COVID-19 Variant JN.1 Responsible for Nearly All U.S. Infections

Feb 19, 2024
Meanwhile, several coronavirus metrics in the U.S. are on the decline as it appears the U.S. has passed its winter peak of hospitalizations.

Omicron subvariant JN.1 is causing nearly all new coronavirus cases in the U.S., according to estimates from the Centers for Disease Control and Prevention.

The strain, which was responsible for just over 3% of infections in mid-November, has virtually taken over the COVID-19 variant scene in the U.S. in recent months. It was responsible for more than 96% of new infections over the past two weeks, according to the estimates.

JN.1, which is closely related to BA.2.86, or “pirola,” is also the top variant globally. The World Health Organization in a risk assessment update published last week said that the additional public health risk posed by the strain is still assessed as low at the global level.

“Current population immunity globally as well as immunity generated by the XBB.1.5 booster vaccination is expected to remain crossreactive to this variant, against symptomatic and severe disease,” WHO said. “Therefore, the continued spread of this variant alone will unlikely increase the burden on national public health systems compared to other Omicron sub-lineages.”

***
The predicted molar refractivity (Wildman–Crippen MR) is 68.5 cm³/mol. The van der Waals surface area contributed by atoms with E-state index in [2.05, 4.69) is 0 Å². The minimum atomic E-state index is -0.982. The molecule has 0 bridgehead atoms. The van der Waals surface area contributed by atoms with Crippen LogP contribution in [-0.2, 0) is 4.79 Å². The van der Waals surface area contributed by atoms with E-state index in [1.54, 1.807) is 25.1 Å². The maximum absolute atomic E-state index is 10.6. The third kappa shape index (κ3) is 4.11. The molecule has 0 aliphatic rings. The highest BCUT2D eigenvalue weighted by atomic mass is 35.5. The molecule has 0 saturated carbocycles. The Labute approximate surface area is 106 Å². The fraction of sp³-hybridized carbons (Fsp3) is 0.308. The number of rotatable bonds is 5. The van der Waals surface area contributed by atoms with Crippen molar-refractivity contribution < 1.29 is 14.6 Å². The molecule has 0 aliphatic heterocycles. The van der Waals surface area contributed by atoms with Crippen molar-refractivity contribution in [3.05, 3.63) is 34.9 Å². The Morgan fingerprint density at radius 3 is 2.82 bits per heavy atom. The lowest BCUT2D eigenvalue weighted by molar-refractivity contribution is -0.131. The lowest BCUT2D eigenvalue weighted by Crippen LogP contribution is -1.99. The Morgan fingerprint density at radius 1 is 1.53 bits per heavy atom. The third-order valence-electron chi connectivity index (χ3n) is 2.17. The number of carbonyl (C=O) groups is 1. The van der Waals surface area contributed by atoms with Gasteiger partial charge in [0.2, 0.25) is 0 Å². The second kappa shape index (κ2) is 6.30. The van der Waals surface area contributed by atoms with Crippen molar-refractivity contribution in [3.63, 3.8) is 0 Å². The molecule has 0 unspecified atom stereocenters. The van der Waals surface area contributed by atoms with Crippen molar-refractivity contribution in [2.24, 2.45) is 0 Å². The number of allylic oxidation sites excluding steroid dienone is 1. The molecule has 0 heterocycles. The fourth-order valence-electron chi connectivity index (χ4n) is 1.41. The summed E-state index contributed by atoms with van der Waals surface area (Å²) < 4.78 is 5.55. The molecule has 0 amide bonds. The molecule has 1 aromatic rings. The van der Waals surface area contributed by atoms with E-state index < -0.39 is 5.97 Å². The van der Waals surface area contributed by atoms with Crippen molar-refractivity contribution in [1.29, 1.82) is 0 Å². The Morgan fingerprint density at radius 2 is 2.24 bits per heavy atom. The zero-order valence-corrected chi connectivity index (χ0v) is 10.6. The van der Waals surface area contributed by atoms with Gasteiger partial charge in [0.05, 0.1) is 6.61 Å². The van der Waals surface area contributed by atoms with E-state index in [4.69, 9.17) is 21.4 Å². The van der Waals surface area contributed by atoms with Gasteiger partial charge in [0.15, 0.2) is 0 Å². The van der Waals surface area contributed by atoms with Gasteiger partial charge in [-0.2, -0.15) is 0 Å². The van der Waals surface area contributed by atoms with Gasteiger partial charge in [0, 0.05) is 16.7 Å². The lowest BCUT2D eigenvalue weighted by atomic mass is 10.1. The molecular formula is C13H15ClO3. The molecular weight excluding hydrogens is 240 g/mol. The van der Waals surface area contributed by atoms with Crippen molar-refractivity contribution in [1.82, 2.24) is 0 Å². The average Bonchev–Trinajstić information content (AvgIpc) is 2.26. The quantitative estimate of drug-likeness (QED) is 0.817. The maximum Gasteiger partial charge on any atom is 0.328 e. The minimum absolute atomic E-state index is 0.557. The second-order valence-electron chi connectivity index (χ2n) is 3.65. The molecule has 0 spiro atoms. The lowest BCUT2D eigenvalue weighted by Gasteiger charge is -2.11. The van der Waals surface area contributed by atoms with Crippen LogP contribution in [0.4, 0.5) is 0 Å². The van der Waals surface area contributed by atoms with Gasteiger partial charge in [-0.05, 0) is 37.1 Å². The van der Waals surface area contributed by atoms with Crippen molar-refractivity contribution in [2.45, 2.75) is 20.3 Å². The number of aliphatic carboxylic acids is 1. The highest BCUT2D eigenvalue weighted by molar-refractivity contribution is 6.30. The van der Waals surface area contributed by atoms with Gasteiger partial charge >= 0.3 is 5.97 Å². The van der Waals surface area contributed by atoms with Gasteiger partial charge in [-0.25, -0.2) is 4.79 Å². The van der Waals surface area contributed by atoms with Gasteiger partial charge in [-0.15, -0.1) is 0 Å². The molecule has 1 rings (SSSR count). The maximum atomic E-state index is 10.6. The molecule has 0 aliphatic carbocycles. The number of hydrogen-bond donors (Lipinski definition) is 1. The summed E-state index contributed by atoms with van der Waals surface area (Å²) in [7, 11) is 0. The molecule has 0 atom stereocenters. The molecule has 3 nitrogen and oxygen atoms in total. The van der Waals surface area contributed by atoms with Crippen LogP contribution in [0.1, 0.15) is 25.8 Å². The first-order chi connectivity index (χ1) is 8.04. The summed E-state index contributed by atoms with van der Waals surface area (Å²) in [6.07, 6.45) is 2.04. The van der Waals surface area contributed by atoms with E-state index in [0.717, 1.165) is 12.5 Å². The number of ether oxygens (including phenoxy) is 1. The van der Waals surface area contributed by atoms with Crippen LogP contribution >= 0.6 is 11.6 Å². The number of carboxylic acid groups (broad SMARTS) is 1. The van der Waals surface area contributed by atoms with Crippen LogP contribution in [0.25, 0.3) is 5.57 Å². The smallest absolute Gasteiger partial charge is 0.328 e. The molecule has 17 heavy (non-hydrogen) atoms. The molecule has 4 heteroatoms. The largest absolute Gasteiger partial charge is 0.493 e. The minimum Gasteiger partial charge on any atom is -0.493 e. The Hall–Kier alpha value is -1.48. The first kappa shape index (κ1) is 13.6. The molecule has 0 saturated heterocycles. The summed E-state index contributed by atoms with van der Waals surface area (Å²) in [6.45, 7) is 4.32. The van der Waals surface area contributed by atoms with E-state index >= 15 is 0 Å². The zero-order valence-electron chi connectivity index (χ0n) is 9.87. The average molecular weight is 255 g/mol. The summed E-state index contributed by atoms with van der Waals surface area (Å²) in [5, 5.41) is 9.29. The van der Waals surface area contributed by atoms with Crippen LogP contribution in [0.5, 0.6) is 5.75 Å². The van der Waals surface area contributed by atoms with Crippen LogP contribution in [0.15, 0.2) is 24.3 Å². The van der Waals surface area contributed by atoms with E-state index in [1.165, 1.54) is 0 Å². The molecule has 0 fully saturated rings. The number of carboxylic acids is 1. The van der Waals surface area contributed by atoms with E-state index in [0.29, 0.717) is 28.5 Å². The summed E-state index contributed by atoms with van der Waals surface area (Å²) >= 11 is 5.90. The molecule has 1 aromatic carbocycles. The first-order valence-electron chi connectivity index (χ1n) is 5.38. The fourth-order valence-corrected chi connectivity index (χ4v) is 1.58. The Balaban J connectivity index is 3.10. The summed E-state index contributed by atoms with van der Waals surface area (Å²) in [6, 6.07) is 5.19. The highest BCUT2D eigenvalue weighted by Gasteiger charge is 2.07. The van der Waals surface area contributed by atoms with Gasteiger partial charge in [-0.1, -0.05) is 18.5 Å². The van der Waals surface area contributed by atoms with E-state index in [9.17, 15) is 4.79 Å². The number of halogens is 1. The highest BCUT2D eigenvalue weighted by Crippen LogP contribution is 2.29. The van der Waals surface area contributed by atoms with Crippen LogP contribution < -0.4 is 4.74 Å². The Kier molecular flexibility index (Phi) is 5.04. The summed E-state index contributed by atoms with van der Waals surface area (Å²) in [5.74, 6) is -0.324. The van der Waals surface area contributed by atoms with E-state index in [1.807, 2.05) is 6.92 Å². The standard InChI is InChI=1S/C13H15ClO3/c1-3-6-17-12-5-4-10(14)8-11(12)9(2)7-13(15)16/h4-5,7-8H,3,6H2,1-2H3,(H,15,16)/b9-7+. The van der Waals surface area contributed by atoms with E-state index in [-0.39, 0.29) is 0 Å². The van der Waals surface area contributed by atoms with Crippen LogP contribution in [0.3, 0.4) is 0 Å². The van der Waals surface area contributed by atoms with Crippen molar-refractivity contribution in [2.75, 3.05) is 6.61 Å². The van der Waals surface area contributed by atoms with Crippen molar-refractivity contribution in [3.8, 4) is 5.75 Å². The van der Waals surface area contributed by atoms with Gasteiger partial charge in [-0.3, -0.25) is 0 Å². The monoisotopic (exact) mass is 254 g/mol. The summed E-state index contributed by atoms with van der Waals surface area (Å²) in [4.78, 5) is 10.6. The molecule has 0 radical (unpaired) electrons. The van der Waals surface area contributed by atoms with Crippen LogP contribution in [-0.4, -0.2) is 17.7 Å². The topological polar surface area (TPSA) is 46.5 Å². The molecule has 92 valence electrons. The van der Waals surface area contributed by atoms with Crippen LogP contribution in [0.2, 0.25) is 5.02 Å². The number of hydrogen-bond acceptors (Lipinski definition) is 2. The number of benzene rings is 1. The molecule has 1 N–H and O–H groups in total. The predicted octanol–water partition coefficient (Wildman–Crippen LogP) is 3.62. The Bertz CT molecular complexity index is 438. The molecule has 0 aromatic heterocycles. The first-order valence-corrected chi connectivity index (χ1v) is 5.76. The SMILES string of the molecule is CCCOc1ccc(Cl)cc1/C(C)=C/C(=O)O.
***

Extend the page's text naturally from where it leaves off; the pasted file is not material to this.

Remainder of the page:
The organization noted that while JN.1 infections are on the rise given its high transmissibility, the strain does not seem to cause more severe disease.

Meanwhile, the U.S. appears past its winter peak of COVID-19 hospitalizations.

“Several key indicators are showing decreasing levels of activity nationally,” the CDC said in an update posted Friday.

Wastewater viral activity levels in the U.S. remain at high levels particularly in the South, according to the CDC. But the levels, which reflect both symptomatic and asymptomatic infections, are trending downward.

“Despite the high levels of wastewater viral activity, COVID-19 is causing severe disease less frequently than earlier in the pandemic,” the agency said.